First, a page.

© Bonnie K Hunter.
It's time to sew! I
hope you had fun digging through your scraps and yardage and fat
quarters that are just dying to be used in this quilt. Can you
feel fall coming? It's Aug 28th as I write this, and I am noticing
already how it is starting to get dark earlier and earlier each
evening. Yep! Fall is on the horizon!
For our first step, we are going to be making scrappy 4 patches!
How many, you ask? Now before you faint dead away, I know that many of
you have been making 4 patches as leaders/enders
with scrap 2" squares while you are sewing on other projects. Many of
you probably already have a box of these just waiting to be counted and
used. While I am making 4 patches (or any other unit) as
leaders/enders, I stop every once in a while to count, and pin them
with safety pins into groups of 10. This way it is easy for me to
figure out just how many I really do have, without having to start
counting at #1 again. Just multiply by 10 quickly to figure out how
many you have and how many you need!
So how MANY do you NEED? How about 182 4 patches. Yep.
That's right! 182 4 patches that measure 3.5" UNFINISHED...and 3"
Mine are from all combinations of lights and darks, but you can do it
more color coordinated if you want. For instance, choose ONE
color family for the darks in your 4 patches. You can use one neutral
too if you want to keep it simple. All greens would be nice! Or
blues, or golds. You just don't want anything that is going to
blend into your browns too much when we get to that point.
If you don't have a basket of pre-sewn 4 patches from 2"
squares, never fear. These can be quickly strip pieced from 2" strips.
Just jumble up your strips a lot to get the most variety possible.
It really does go fast, and
you can do them a batch at a time until you have enough. Match 2"
light strips with 2" dark toned strips with right sides
together. If one strip is shorter than
the other, just match
a new strip up to the long one and kept sewing in one continuous chain
until you have about a mile of strips piled behind your machine!
between the pairs of strips and take them to the ironing board. Press
allowance towards the darker fabric.
Use your rotory cutter and
ruler to trim the end even and
then subcut into 2" sections. I ended up with a whole bin of
pairs! Match the pairs right sides
together into 4patches and feed them continuously through the
machine. Press them open. Some people swear by 'pinwheeling the seams'
on the back of the 4 patch to get that intersection to lay flat. Being
the relaxed quilter that I am...I just mash those suckers flat with a
hot iron and a heavy hand! *LOL* Do it how ever you wish.
You will also need 8 Half-4patches. Remember making the
"split 4 patch" units in our last mystery, Orange Crush? These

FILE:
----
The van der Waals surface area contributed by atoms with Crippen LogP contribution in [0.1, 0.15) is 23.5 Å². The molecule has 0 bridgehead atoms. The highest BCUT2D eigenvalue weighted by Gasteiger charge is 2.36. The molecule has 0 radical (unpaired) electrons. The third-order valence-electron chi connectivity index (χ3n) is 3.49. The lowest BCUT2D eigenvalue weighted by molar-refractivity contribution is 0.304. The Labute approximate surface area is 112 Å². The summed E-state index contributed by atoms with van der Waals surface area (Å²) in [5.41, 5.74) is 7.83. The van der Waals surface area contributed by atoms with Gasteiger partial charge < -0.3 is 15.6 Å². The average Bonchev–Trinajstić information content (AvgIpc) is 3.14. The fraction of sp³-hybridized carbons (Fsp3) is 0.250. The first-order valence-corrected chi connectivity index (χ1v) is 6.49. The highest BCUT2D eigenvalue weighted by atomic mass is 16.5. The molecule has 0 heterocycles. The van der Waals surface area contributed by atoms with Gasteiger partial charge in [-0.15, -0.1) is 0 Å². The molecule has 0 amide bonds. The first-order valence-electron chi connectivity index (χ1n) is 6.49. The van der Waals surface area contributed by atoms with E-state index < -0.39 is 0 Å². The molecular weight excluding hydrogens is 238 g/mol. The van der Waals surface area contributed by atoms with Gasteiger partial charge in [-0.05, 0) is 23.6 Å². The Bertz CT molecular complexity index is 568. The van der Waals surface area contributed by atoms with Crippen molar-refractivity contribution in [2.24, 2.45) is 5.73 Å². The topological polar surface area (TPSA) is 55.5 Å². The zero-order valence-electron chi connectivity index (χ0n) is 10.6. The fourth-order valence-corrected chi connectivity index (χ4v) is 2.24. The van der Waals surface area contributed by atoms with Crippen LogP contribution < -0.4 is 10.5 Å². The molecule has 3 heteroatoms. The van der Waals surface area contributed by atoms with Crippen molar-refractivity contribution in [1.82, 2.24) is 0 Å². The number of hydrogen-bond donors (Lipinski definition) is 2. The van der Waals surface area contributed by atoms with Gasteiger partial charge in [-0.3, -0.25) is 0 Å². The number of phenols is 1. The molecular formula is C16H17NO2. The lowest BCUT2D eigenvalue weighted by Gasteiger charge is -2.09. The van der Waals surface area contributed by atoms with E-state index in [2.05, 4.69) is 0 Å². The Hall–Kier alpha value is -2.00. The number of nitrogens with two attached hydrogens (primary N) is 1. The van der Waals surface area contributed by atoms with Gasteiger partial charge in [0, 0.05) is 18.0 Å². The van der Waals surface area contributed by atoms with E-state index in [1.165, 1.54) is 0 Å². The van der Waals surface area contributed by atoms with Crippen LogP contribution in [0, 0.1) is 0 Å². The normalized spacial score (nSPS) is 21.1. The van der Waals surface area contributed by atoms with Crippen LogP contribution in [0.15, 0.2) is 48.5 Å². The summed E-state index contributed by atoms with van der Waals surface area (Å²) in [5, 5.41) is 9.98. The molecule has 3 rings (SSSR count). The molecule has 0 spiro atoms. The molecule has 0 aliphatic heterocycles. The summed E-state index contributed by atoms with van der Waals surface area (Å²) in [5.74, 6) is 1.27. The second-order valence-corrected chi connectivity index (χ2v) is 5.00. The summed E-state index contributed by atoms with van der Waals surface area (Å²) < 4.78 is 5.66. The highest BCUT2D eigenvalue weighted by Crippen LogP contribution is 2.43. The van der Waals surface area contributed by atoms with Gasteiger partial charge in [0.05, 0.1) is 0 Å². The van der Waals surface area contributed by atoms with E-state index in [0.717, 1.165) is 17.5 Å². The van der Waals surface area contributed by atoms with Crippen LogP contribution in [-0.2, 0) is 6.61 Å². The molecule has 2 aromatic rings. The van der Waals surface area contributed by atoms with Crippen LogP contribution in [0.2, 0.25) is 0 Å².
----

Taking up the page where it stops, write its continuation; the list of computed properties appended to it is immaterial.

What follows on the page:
half 4 patches are the pieced top part of the album block unit we made.
Stack a few 2" strips
together and using the
lines on the ruler, get a clean cut on one end of the strip set so you
have an even end. I like to cut through 4 to 6 layers...any more
than that and things start to shift. Start cutting
triangles using the 2" measurement on the EZ Angle ruler.
When cutting, don't
pick the ruler UP off the mat, just roll it ver along the diagonal cut
you made. You will need 16 "wing" triangles to be matched up with 8 2"
squares. Sew as shown to make 8 half 4patches.
Can you simply cut a 4 patch in half to do this step?
Yep! But you have to do one better....you need to leave a seam
allowance, so if you cut a 4 patch in half...only part of it will be
useable and the rest will have to be tossed. Use the 1/4" marking on
the long side of the easy angle, laying it through the center from
corner to corner. See what I mean? That short left over triangle
really has no purpose, and since I keep a box of 2" squares by my
machine for beginning and ending a line of chain piecing with, it was
easy for me to just piece the half patches with no waste. But
it's up to you!
And just so I am covering all the bases: Are you using regular
rotary cutting measurements because you don't have an easy angle yet?
You can cut (8) 2 7/8" squares and cut them once from corner to
corner to get the triangles you need.
And for those of you afraid to put the bias edge on the long side of
the triangle...cut 2 squares 3 1/4". Cut them on the diagonal twice
with an X. This will put the straight grain on the long outside edge of
the triangle. It's up to you. I don't tend to keep 3 3/4" squares
on hand, so it would either mean cutting from new yardage, or trimming
down pre-cut 3 1/2" squares that I *DO* keep on hand.
So there you have it! 182 4 patches, 8 half 4 patches, and a whole lot
of Quiltville philosphy on why I cut things the way I do!
:c) This should keep you busy for a while, so while you are
working on it, I've got a quilt on the machine due to photography and
needs to be to Colorado by tuesday morning! Did I mention it has
to be BOUND too? :cD
Happy 4 patching!
or Comments? I would love to hear from you!!
© Bonnie K Hunter &
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